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Angola is a resource rich country that has made substantial economic and political progress since the end of civil war in 2002. With a new reform-oriented government, Angola now has a window of opportunity to begin a period of more inclusive and sustainable growth that benefits people equally.

Apart from the humanitarian challenges that the country faces as the host of refugees and asylum seekers, food insecurity and undernutrition also remain serious public health problems and are driven by a range of factors including poverty, limited dietary diversity, poor sanitation and hygiene conditions, and gender inequality. The food security situation has been further exacerbated by drought in the southern part of the country in 2019. Angola’s agricultural resources remain underutilized, and the country is exposed to various risks related to climate change.

WFP works with partners in Angola to support the Government in the achievement of Zero Hunger and assist Congolese refugees in the province of Lunda Norte. Since March 2017, conflict between armed groups and inter-ethnic tensions in the greater Kasai region of DRC have caused an estimated 36,000 people to flee across the border into Angola. Following an official request for support from the Government in May 2017, WFP began providing food and nutrition assistance to refugees in coordination with UN and NGO partners. In 2019, many refugees decided to return to their home country, which reduced the number of people assisted by WFP. In 2020 WFP continues to work assisting about 6,500 vulnerable refugees every month so that they can meet their basic food and nutrition requirements. 

To assist the Government in the achievement of Sustainable Development Goal 2, in 2019 WFP and the Ministry of Foreign Affairs signed a memorandum of understanding (MoU) on technical cooperation, including data and vulnerability analysis, food and nutrition security monitoring, strengthening the national school feeding programme and linking it to smallholder farmers, and nutrition support. Following up on that commitment, in July 2020 WFP Angola signed a MoU with the Government of Angola and the World Bank on multi-year technical assistance projects in the areas of school feeding, vulnerability analysis and early warning, and addressing malnutrition (currently worsening due to the socio-economic impact of COVID-19) in Luanda province.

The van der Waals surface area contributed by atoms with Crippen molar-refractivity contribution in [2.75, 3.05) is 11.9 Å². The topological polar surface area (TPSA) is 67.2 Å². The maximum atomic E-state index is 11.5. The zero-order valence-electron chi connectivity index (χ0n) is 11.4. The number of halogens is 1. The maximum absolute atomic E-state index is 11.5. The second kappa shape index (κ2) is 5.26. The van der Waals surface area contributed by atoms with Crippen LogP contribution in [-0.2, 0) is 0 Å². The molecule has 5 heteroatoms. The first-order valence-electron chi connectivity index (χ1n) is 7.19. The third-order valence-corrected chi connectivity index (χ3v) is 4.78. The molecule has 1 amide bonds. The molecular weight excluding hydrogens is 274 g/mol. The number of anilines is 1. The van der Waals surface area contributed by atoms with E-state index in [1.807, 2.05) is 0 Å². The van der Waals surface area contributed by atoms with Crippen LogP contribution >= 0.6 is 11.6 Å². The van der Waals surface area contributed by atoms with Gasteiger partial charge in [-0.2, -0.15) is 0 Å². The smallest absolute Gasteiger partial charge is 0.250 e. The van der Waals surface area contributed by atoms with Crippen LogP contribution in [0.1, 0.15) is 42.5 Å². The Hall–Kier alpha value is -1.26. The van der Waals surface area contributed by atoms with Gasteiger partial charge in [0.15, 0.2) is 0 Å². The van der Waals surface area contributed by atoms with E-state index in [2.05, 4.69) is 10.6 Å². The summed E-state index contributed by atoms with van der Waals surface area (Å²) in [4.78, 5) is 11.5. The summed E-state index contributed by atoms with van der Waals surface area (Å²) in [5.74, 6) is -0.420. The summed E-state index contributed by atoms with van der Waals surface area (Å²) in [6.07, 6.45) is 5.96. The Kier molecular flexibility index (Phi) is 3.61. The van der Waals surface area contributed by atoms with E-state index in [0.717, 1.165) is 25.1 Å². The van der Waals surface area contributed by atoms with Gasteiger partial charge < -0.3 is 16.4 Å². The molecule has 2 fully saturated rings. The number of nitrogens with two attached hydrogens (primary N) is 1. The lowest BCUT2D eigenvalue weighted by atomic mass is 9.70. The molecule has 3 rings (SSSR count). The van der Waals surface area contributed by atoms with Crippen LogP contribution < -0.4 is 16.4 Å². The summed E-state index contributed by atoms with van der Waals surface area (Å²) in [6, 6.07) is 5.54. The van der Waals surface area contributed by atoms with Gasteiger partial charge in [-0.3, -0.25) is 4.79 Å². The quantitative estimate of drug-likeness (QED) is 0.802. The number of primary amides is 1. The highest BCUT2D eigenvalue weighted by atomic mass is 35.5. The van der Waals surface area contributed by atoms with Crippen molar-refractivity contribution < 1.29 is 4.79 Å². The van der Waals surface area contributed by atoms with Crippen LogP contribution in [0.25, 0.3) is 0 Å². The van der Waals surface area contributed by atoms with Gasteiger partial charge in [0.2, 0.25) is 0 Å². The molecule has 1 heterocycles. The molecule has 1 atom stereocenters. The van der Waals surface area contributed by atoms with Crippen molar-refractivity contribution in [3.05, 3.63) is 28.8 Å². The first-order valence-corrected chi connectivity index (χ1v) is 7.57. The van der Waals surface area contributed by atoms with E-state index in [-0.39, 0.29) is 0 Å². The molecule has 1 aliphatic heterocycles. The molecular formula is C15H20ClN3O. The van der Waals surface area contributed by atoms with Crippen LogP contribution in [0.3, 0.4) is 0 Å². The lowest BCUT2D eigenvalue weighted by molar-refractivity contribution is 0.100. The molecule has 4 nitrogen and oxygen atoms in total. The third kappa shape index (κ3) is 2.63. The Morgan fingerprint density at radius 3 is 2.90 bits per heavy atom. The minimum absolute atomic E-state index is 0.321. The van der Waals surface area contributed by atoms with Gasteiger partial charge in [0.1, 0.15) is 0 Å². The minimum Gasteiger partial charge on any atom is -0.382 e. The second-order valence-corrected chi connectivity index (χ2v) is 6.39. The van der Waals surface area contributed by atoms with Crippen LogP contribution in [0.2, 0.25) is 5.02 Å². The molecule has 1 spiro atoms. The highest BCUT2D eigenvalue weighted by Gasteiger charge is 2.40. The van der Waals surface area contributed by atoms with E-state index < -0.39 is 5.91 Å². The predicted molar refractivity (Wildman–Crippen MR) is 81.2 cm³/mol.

What the World Food Programme is doing in Angola


WFP works with various government entities to reduce vitamin and mineral deficiencies in the Angolan population and prevent stunting among under 2 through food fortification, and production of specialized nutritious foods. In line with the recently signed MoU, WFP Angola will support provincial authorities of Luanda to improve quality and coverage of services for screening, detection, treatment and prevention of acute malnutrition among children under 5 years old.

Vulnerability assessment and monitoring

To promote inclusive and efficient food security analysis and reporting to be used for evidence-based planning and programming, WFP has been supporting the Ministry of Agriculture and Fisheries in the preparation of food security and nutrition assessments. A dedicated team of WFP experts assists the Government in the gathering and analysis of food security data, as well as in the development of regular food security and nutrition reports to be disseminated throughout the country.

School feeding

In line with the recently signed MoU, WFP will work with the Ministry of Health, Ministry of Education, Ministry of Agriculture and provincial and municipal governments to develop a school feeding plan for the four drought-affected provinces of Cunene, Huíla, Cuando Cubango and Namibe, based on locally produced and available foods. In parallel, WFP will support the Government of Angola to develop a National School Feeding Policy and establish a robust and effective monitoring and evaluation system.

Refugee assistance

With an operational presence in Luanda, Dundo and Lóvua, WFP is working closely with partners, including the UN Refugee Agency (UNHCR) and World Vision International, to ensure that refugees from the DRC are able to meet their basic food and nutrition requirements, and to lay the foundation for more sustainable solutions.

Emergency preparedness and response

WFP plans to support national and sub-national authorities, including the Civil Protection office, on emergency preparedness and response, by strengthening their capacity to prepare and respond to shocks, including the COVID-19 pandemic and recurrent droughts in the South of the country. WFP will support provincial authorities of Cunene, Huíla, Cuando Cubango and Namibe through the establishment of civil protection operational centres in the four provinces and relevant training of civil protection teams.



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